Nudging Nutrition With Monetary Incentives Environmental Cues

NCT ID: NCT02461108

Nudging Nutrition: Evaluating the Impact of Monetary Incentives and Environmental Cues on Food Choices
The investigators hypothesize that monetary incentives and messaging, such as making nutritious foods relatively less expensive than less nutritious foods and framing the price difference in a positive or negative way, will influence purchasing behavior of households.
In this study, 239 loyalty card shoppers were recruited at Hannaford grocery stores to participate in a study in which a 10% price difference between nutritious and less nutritious foods was introduced. and then framed as a subsidy, tax, or a combination of a tax and subsidy. To determine whether or not the framing of the price difference influenced purchasing behavior, the difference was framed as a subsidy on nutritious foods, a tax on less nutritious foods, and a combination of a tax and subsidy on less nutritious and nutritious foods, respectively. The purpose of this study was to examine the general impact of this price difference on purchases of nutritious and less nutritious foods, and whether or not the framing of the price difference had a differential effect on behavior.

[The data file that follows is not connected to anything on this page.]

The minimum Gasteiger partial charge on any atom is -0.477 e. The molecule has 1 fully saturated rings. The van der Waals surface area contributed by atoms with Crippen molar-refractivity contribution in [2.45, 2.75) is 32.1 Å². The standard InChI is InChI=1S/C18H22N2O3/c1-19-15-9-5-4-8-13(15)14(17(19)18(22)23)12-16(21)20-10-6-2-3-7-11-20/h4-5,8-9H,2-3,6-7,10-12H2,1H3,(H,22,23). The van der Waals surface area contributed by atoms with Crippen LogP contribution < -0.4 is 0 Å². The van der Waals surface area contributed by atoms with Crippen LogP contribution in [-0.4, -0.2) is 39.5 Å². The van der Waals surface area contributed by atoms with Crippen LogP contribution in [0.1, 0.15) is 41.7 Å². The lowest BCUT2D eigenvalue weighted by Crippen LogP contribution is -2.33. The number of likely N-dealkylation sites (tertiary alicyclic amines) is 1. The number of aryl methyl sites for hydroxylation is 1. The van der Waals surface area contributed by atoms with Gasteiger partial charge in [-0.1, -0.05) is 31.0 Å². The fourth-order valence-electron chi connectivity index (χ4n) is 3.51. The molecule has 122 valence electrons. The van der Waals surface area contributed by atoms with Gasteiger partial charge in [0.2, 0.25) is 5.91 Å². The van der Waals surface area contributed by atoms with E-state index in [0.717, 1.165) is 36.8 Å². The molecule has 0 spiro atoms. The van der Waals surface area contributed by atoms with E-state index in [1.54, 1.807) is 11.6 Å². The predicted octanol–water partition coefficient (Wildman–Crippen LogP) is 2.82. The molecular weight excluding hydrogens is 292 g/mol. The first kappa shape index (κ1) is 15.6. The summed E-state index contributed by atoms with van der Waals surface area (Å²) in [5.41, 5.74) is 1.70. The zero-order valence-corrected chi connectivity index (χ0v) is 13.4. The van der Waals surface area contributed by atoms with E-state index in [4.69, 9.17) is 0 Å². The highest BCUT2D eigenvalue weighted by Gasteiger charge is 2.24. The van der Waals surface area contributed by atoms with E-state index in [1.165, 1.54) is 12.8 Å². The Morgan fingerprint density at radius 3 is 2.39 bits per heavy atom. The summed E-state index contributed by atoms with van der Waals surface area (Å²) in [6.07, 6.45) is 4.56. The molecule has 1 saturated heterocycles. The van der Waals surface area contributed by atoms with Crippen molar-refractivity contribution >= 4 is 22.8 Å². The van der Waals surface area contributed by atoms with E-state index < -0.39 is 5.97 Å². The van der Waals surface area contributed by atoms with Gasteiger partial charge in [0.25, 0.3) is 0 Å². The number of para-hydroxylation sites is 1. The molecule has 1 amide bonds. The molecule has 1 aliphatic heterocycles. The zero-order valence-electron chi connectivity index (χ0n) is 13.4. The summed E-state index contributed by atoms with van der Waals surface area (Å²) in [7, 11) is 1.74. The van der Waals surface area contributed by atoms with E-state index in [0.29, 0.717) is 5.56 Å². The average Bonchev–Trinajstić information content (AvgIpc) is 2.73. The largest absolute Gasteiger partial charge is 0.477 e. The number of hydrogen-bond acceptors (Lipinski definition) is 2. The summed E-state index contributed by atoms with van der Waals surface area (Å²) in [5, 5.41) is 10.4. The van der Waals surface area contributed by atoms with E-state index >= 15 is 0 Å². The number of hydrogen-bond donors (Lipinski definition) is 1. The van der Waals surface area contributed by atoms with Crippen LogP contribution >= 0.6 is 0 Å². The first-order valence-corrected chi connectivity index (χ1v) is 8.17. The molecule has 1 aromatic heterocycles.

Obesity, Food Labeling, Health Behavior, Diet
Public policy, Food choice, Nutrition labeling, Fat tax, Vegetable subsidy, Behavioral economics, Health behavior
Cornell University
Cornell University, National Institutes of Health (NIH), Ohio State University, Eunice Kennedy Shriver National Institute of Child Health and Human Development (NICHD)
Last Updated
31 May 2015
Official Link
Pope L, Hanks AS, Just DR, Wansink B. New Year's res-illusions: food shopping in the new year competes with healthy intentions. PLoS One. 2014 Dec 16;9(12):e110561. doi: 10.1371/journal.pone.0110561.

United States